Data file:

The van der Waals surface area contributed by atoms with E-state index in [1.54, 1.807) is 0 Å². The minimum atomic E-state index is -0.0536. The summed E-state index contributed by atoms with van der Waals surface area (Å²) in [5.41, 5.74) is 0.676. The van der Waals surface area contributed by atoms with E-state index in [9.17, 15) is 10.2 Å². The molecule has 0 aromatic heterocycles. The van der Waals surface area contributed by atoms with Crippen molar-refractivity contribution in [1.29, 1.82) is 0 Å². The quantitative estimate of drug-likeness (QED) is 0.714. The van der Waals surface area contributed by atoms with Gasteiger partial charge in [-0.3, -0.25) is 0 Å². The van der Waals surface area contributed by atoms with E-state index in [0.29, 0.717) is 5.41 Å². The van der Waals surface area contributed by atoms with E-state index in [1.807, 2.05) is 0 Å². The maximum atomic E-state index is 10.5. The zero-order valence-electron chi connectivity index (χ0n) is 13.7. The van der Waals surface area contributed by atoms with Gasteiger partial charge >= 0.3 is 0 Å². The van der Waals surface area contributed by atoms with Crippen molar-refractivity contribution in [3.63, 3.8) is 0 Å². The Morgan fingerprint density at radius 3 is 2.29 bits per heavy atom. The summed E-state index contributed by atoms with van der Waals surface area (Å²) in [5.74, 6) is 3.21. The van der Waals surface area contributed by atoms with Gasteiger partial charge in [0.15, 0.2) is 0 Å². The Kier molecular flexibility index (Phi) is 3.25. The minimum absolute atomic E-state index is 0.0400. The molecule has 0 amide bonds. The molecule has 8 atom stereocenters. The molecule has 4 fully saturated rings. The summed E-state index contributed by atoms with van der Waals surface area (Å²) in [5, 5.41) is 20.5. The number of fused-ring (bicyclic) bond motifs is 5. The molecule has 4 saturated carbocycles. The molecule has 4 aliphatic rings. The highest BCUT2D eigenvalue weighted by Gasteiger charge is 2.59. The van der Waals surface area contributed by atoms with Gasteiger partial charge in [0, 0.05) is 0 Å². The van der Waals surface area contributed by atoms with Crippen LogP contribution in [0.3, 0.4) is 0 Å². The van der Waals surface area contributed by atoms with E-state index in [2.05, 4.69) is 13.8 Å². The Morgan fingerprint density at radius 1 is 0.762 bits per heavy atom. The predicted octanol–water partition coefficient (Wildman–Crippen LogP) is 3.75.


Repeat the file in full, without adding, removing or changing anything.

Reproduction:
The van der Waals surface area contributed by atoms with E-state index in [1.54, 1.807) is 0 Å². The minimum atomic E-state index is -0.0536. The summed E-state index contributed by atoms with van der Waals surface area (Å²) in [5.41, 5.74) is 0.676. The van der Waals surface area contributed by atoms with E-state index in [9.17, 15) is 10.2 Å². The molecule has 0 aromatic heterocycles. The van der Waals surface area contributed by atoms with Crippen molar-refractivity contribution in [1.29, 1.82) is 0 Å². The quantitative estimate of drug-likeness (QED) is 0.714. The van der Waals surface area contributed by atoms with Gasteiger partial charge in [-0.3, -0.25) is 0 Å². The van der Waals surface area contributed by atoms with E-state index in [0.29, 0.717) is 5.41 Å². The van der Waals surface area contributed by atoms with E-state index in [1.807, 2.05) is 0 Å². The maximum atomic E-state index is 10.5. The zero-order valence-electron chi connectivity index (χ0n) is 13.7. The van der Waals surface area contributed by atoms with Gasteiger partial charge >= 0.3 is 0 Å². The van der Waals surface area contributed by atoms with Crippen molar-refractivity contribution in [3.63, 3.8) is 0 Å². The Morgan fingerprint density at radius 3 is 2.29 bits per heavy atom. The summed E-state index contributed by atoms with van der Waals surface area (Å²) in [5.74, 6) is 3.21. The van der Waals surface area contributed by atoms with Gasteiger partial charge in [0.15, 0.2) is 0 Å². The Kier molecular flexibility index (Phi) is 3.25. The minimum absolute atomic E-state index is 0.0400. The molecule has 0 amide bonds. The molecule has 8 atom stereocenters. The molecule has 4 fully saturated rings. The summed E-state index contributed by atoms with van der Waals surface area (Å²) in [5, 5.41) is 20.5. The number of fused-ring (bicyclic) bond motifs is 5. The molecule has 4 saturated carbocycles. The molecule has 4 aliphatic rings. The highest BCUT2D eigenvalue weighted by Gasteiger charge is 2.59. The van der Waals surface area contributed by atoms with Gasteiger partial charge in [0, 0.05) is 0 Å². The van der Waals surface area contributed by atoms with Crippen LogP contribution in [0.3, 0.4) is 0 Å². The van der Waals surface area contributed by atoms with E-state index in [2.05, 4.69) is 13.8 Å². The Morgan fingerprint density at radius 1 is 0.762 bits per heavy atom. The predicted octanol–water partition coefficient (Wildman–Crippen LogP) is 3.75.